Card regained the lead in round three with 17.51m and then extended it with a PB of 17.96m in the penultimate round. Tori Bliss tried to respond, but her 17.83m wasn’t enough and moved her into second place. But then Saunders, the youngest in the field, unleashed an outdoor PB of 18.35m.

Not only did she snatch the victory, but she also broke her own outdoor US junior record.

Lucky number seven for Cheserek

Edward Cheserek went to Hayward Field with six individual NCAA titles under his belt. Competing on his home track, the University of Oregon student notched up his seventh title by winning the 10,000m from team-mate Eric Jenkins.

After a slow first half, which was covered just a shade inside 15 minutes, the pace began to pick up. Craig Lutz of Texas took up the running and led at 6000m from Jason Witt and Cheserek with Jenkins a couple of seconds in arrears.

Two kilometres later, it was still the same four athletes out in front, their lead over the chase pack having grown to about six seconds. Jenkins hit the front with three laps left and Lutz was the first of the lead quartet to drop back.

Cheserek then came through for the win in 28:58.92, finishing a stride ahead of Jenkins. Witt was five seconds behind in third place.

Fast sprints and big jumps

As ever at the NCAA Championships, there were incredible performances in the sprints, hurdles and jumps.

Defending champion Trayvon Bromell has run faster than 10 seconds for the 100m on three occasions this year, but all have been wind assisted. The world junior record-holder, representing Baylor, finally got lucky with the conditions in the 100m semi-finals on Wednesday, clocking a lifetime best of 9.90 (1.7m/s).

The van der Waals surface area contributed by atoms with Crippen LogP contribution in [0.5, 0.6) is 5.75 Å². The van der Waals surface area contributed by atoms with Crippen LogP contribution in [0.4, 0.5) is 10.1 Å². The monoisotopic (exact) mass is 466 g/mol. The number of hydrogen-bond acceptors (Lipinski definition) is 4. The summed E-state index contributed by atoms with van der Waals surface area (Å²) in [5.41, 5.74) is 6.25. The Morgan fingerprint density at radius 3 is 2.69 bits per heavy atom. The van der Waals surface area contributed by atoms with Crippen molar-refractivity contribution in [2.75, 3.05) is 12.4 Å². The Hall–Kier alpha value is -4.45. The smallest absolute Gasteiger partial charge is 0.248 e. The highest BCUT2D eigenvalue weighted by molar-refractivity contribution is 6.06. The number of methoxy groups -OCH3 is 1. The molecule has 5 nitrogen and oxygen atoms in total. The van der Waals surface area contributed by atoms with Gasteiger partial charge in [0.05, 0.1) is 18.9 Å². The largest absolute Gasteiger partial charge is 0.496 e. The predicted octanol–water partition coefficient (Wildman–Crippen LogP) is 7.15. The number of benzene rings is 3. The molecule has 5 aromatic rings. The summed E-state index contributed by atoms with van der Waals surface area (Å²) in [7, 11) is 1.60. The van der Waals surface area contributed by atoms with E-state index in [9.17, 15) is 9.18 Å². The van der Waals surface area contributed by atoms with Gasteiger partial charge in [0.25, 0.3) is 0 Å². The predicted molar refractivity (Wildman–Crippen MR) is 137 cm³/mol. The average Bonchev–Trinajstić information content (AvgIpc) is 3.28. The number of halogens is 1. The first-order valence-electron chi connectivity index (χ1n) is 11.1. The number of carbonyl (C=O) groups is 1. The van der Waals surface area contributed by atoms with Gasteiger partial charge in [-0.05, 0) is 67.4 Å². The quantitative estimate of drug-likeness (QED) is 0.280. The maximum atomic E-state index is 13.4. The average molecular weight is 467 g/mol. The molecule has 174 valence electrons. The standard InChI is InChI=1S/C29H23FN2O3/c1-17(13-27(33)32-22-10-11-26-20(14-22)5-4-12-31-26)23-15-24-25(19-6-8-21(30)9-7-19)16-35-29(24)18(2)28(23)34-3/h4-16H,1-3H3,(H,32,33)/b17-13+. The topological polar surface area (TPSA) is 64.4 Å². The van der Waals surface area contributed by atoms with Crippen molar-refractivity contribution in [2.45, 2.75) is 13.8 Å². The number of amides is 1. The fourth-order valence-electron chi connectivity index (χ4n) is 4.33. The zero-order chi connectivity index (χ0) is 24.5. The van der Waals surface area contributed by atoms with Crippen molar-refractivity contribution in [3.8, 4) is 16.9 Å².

His time was just 0.01 shy of the collegiate record. It is also the fastest time in history by a teenager, breaking Yohan Blake’s world age-19 best of 9.93.

Behind him, Andre De Grasse qualified for the final with ease, clocking 9.98. World junior champion Kendal Williams clocked a PB of 10.07 to also make it into Friday’s final.

Bromell also led the qualifiers for the 200m final after clocking a PB of 20.03 in the semi-final. His time was matched by Dedric Dukes, while DeGrasse and Williams also made it through, running 20.09 and 20.30 respectively.

The women’s sprints were just as impressive. Morolake Akinosun of Texas posted the fastest time of the semi-finals with her wind-assisted 10.96 (3.0m/s), closely followed by Kentucky’s Dezerea Bryant, who clocked 10.99. Oregon’s Jenna Prandini was next fastest with a wind-legal 11.03 (2.0m/s).

All three athletes also made it into the 200m final, but were outclassed in the semi-finals by Florida’s Kyra Jefferson, who sped to a PB of 22.26 (1.8m/s). NCAA indoor champion Kamaria Brown was just 0.03 slower in her heat, but was aided by a 4.6m/s tailwind.

Prandini had the best wind-legal mark in the long jump final, leaping a PB of 6.80m (1.7m/s), but she had to settle for second place behind Alabama’s Quanesha Burks, who flew out to a wind-assisted 6.91m (2.6m/s).

Having won the horizontal jumps double at the 2014 NCAA Championships and 2015 NCAA Indoor Championships, Marquis Dendy came one step closer to achieving his third such double after winning the long jump.

The 22-year-old, representing Florida, took an early lead with 8.00m and then sailed out to a wind-assisted 8.43m (2.3m/s) in the third round. That remained the best mark of the competition, but he followed it with wind-legal marks of 8.27m and 8.34m in rounds four and five.

Jarrion Lawson came straight from the 100m semi-finals, having clocked a PB of 10.04 to advance to the final, and jumped a windy 8.24m in round two. He ended his series with a PB of 8.34m (0.2m/s) but it wasn’t enough to catch Dendy.

Kendra Harrison is seeking to emulate her namesake Queen Harrison as the only athlete in NCAA history to win titles in the 60m hurdles, 100m hurdles and 400m hurdles in the same year. The Kentucky student, who won the NCAA indoor 60m hurdles title earlier this year, led the qualifiers in both events, clocking a wind-assisted 12.59 in the 100m hurdles and 55.45 in the 400m hurdles, both performances coming just 75 minutes apart.

Fellow NCAA indoor champion Omar McLeod was fastest in the 110m hurdles rounds, posting a wind-assisted 13.08.

Jon Mulkeen for the IAAF